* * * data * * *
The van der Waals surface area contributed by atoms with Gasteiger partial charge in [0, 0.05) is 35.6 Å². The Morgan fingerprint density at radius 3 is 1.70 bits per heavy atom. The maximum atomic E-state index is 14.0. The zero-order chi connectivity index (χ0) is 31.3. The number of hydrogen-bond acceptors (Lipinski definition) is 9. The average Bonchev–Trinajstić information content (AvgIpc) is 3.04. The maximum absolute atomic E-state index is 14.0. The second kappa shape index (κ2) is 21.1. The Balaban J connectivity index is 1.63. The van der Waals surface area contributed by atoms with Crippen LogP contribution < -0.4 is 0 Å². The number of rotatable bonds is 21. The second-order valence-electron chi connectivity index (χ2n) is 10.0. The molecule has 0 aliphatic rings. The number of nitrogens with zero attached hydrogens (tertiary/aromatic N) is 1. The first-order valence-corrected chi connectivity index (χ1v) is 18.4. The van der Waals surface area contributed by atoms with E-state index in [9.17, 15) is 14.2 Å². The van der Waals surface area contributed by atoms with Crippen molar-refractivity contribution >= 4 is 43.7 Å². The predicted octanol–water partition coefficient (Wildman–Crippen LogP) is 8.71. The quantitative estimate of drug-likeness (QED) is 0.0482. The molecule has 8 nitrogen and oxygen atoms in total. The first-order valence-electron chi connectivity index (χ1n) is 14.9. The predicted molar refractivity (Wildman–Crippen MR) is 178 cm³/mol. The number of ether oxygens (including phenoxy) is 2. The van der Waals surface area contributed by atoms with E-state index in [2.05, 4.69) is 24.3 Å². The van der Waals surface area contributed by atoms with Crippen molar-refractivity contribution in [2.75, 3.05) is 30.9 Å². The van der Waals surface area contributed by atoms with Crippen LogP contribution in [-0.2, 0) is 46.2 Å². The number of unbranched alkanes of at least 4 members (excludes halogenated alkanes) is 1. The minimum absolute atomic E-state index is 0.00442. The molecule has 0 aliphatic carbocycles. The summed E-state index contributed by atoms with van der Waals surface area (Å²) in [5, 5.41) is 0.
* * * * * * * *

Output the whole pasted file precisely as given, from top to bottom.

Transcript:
The van der Waals surface area contributed by atoms with Gasteiger partial charge in [0, 0.05) is 35.6 Å². The Morgan fingerprint density at radius 3 is 1.70 bits per heavy atom. The maximum atomic E-state index is 14.0. The zero-order chi connectivity index (χ0) is 31.3. The number of hydrogen-bond acceptors (Lipinski definition) is 9. The average Bonchev–Trinajstić information content (AvgIpc) is 3.04. The maximum absolute atomic E-state index is 14.0. The second kappa shape index (κ2) is 21.1. The Balaban J connectivity index is 1.63. The van der Waals surface area contributed by atoms with Crippen LogP contribution < -0.4 is 0 Å². The number of rotatable bonds is 21. The second-order valence-electron chi connectivity index (χ2n) is 10.0. The molecule has 0 aliphatic rings. The number of nitrogens with zero attached hydrogens (tertiary/aromatic N) is 1. The first-order valence-corrected chi connectivity index (χ1v) is 18.4. The van der Waals surface area contributed by atoms with E-state index in [9.17, 15) is 14.2 Å². The van der Waals surface area contributed by atoms with Crippen molar-refractivity contribution >= 4 is 43.7 Å². The predicted octanol–water partition coefficient (Wildman–Crippen LogP) is 8.71. The quantitative estimate of drug-likeness (QED) is 0.0482. The molecule has 8 nitrogen and oxygen atoms in total. The first-order valence-electron chi connectivity index (χ1n) is 14.9. The predicted molar refractivity (Wildman–Crippen MR) is 178 cm³/mol. The number of ether oxygens (including phenoxy) is 2. The van der Waals surface area contributed by atoms with E-state index in [2.05, 4.69) is 24.3 Å². The van der Waals surface area contributed by atoms with Crippen molar-refractivity contribution in [2.75, 3.05) is 30.9 Å². The van der Waals surface area contributed by atoms with Crippen LogP contribution in [-0.2, 0) is 46.2 Å². The number of unbranched alkanes of at least 4 members (excludes halogenated alkanes) is 1. The minimum absolute atomic E-state index is 0.00442. The molecule has 0 aliphatic carbocycles. The summed E-state index contributed by atoms with van der Waals surface area (Å²) in [5, 5.41) is 0.